- Grant Recipient
- 6917 Route 82, Bangall, NY
- 41.91938, -73.667807
Stanford Historical Society
Built around 1911 after the original schoolhouse was destroyed by a fire in 1909, the Attlebury Schoolhouse, or District 12 School, served the surrounding area and remained in operation until 1945.
The Attlebury Schoolhouse was listed to the National Register of Historical Places on May 16, 2016. According to the National Park Service, the local history of the schoolhouse, constructed in 1910, is significant for its association with rural education in the Town of Stanford during the early twentieth century. Built after the hamlet of Attlebury’s original schoolhouse burned, the modest one-room, frame structure served both as a center of education as well as a hub for the rural community.
In contrast to the earlier school building, which had been but a repurposed house, the new school building’s form and design were drawn from nineteenth century models of one-room schoolhouse construction. Although the school served Attlebury well, it was built on the cusp of New York State’s trend toward increased rural school centralization. Within two decades, Dutchess County’s rural, one-room schoolhouses were seen as outmoded and efforts were being made to replace them with central schools.
A February 19, 2014 Poughkeepsie Journal article featuring the schoolhouse history, noted it once operated from 9 am to 3pm, with one short recess and a lunch break. A series of double and triple desks strategically positioned throughout the interior accommodated all grades, spanning from kindergarten to eighth grade. All 26 children walked to school in all types of weather. Teachers typically resided at a local home as part of their annual compensation.
Evangeline Jones, who attended the Attlebury School from 1938 to 1945, remembers her teacher Ella Burch as her only teacher for all seven years she attended it before the two districts were consolidated. “We were very fortunate to have a beautiful organ in the school, and every morning Miss Burch played it,” she said. “We loved it… it was a great way to start the day.” Jones also remembered her father and grandfather would go to the schoolhouse in the morning to “fill up the fresh water and in winter they’d start up the fire in the stove so the building would be warm when we got there.”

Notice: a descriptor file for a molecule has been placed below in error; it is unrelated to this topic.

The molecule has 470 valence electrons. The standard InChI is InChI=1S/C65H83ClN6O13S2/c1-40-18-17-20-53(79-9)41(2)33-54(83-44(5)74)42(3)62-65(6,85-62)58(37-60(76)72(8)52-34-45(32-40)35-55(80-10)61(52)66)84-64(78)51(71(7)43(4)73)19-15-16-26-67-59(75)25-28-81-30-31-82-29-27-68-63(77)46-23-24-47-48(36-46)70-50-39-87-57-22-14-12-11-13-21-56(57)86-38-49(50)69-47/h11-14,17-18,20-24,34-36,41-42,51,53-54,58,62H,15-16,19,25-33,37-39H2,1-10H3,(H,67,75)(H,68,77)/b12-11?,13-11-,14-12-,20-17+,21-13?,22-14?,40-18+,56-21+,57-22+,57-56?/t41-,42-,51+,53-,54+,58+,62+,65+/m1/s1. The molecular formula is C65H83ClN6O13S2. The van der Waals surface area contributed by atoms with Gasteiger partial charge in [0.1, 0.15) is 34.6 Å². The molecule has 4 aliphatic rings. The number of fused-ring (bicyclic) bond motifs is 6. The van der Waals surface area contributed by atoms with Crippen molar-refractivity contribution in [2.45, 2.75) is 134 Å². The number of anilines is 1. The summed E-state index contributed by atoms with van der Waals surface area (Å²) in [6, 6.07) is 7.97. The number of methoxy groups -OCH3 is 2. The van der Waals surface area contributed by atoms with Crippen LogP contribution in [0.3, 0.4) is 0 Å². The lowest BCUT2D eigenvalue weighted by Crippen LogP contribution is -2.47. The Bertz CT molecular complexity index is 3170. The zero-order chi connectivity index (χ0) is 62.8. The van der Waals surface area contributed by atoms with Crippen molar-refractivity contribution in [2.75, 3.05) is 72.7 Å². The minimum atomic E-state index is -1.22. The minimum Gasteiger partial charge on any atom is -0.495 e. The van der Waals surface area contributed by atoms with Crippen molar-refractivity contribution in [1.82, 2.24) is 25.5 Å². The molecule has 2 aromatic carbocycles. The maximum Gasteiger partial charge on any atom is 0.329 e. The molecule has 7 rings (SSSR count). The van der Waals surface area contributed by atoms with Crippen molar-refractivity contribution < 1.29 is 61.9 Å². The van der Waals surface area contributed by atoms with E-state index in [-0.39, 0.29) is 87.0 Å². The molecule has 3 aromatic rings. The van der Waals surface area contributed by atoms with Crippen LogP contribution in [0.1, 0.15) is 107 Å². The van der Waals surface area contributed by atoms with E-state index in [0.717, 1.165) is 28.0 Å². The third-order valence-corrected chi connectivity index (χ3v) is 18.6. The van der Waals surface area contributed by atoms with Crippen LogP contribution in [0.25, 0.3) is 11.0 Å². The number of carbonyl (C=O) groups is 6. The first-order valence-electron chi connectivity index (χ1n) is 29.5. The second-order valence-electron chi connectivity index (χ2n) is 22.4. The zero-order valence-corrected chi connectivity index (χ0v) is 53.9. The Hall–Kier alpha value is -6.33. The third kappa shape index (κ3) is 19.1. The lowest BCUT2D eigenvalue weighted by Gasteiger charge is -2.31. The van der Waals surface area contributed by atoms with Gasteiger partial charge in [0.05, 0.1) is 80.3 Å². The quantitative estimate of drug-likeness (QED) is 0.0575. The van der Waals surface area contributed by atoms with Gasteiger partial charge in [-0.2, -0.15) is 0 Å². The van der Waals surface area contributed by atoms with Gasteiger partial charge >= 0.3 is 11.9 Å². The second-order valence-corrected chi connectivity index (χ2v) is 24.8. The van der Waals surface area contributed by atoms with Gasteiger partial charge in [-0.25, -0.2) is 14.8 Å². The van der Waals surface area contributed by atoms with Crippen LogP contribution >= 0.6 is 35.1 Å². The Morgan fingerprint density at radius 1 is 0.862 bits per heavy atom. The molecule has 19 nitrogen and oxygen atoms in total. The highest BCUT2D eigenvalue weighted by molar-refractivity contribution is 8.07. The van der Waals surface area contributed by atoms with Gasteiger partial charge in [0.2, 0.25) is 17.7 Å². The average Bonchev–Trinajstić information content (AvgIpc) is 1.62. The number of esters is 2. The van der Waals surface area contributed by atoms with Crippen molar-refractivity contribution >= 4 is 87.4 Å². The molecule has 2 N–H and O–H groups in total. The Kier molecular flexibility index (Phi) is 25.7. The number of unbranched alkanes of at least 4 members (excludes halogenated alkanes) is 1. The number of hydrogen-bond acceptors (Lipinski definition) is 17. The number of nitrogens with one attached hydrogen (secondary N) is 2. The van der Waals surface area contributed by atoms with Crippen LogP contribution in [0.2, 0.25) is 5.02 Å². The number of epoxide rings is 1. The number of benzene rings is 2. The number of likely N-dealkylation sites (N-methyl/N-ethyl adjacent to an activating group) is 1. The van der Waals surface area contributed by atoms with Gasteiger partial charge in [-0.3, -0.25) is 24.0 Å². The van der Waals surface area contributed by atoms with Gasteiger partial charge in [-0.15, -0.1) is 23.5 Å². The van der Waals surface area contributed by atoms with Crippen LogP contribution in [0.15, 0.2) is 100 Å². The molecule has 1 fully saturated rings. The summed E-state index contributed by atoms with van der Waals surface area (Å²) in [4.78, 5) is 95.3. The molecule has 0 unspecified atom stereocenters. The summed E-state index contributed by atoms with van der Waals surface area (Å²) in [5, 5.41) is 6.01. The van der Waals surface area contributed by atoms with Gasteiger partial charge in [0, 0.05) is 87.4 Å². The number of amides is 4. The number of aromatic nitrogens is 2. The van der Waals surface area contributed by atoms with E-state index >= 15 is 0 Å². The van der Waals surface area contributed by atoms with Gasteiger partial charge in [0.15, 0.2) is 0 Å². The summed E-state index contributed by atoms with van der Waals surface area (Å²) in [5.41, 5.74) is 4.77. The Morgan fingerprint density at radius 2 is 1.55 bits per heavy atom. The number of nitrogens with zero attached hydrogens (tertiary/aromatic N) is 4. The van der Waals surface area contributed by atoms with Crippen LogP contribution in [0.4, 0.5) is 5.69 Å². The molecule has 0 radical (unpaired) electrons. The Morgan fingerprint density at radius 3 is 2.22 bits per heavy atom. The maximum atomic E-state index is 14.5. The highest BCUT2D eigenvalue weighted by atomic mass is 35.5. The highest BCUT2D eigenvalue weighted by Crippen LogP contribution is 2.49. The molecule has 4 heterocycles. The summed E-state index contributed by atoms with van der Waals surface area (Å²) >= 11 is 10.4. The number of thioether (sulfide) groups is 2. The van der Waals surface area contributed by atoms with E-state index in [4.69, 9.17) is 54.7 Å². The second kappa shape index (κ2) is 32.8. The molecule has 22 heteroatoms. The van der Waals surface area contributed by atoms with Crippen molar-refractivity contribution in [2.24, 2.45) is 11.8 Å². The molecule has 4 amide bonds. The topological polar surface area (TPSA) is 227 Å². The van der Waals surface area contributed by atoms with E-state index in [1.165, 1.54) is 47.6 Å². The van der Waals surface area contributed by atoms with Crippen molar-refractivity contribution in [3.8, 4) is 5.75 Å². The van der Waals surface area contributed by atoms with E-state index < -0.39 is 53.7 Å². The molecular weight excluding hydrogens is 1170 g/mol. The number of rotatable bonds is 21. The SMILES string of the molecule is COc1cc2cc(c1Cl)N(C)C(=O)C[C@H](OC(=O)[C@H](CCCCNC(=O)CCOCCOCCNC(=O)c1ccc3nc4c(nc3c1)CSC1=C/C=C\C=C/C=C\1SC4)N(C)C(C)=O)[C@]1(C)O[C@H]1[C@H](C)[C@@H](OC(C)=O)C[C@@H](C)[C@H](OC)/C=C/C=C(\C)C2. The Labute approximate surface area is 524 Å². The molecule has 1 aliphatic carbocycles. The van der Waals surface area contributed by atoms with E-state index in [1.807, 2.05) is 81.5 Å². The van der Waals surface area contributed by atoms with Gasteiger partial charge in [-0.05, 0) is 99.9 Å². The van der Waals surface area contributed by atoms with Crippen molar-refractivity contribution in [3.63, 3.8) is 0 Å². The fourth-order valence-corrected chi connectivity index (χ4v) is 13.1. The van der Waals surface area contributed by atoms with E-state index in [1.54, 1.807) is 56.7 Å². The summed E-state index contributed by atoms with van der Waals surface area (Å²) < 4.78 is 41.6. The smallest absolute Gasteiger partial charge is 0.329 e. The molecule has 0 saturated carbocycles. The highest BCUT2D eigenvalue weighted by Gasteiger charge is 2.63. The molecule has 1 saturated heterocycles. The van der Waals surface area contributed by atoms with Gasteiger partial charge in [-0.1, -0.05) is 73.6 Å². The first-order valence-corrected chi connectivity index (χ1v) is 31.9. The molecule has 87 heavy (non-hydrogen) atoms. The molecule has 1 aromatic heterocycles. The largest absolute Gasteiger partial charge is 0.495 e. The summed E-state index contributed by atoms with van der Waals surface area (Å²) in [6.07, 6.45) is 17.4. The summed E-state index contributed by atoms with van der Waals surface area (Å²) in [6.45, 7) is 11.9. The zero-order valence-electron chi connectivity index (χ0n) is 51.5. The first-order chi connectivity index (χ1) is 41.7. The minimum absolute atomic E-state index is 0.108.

After 35 years of use, the Attlebury Schoolhouse was closed in 1945. Children from the hamlet were finally sent to the Pine Plains Central School which had been built over a decade earlier. While the building was never used for another purpose, during the 1990s, Jones told the Poughkeepsie Journal, she hosted local school groups there to demonstrate how one-room schoolhouses operated. Some classes remained there for an entire day to conduct their regular schoolwork.
In 2019, Attlebury was the only remaining rural district school in Stanford that remained unconverted and historically intact, representing the history of rural education in the town before centralization. A Stanford Historical Society Facebook post, dated June 9, 2016, featuring ladders, scaffolding, and drop cloths suggested the beginning of some interior renovation work. A more recent post from April 26, 2019 announced a “Paint for Paint” fundraiser to benefit the Attlebury School House’s restoration.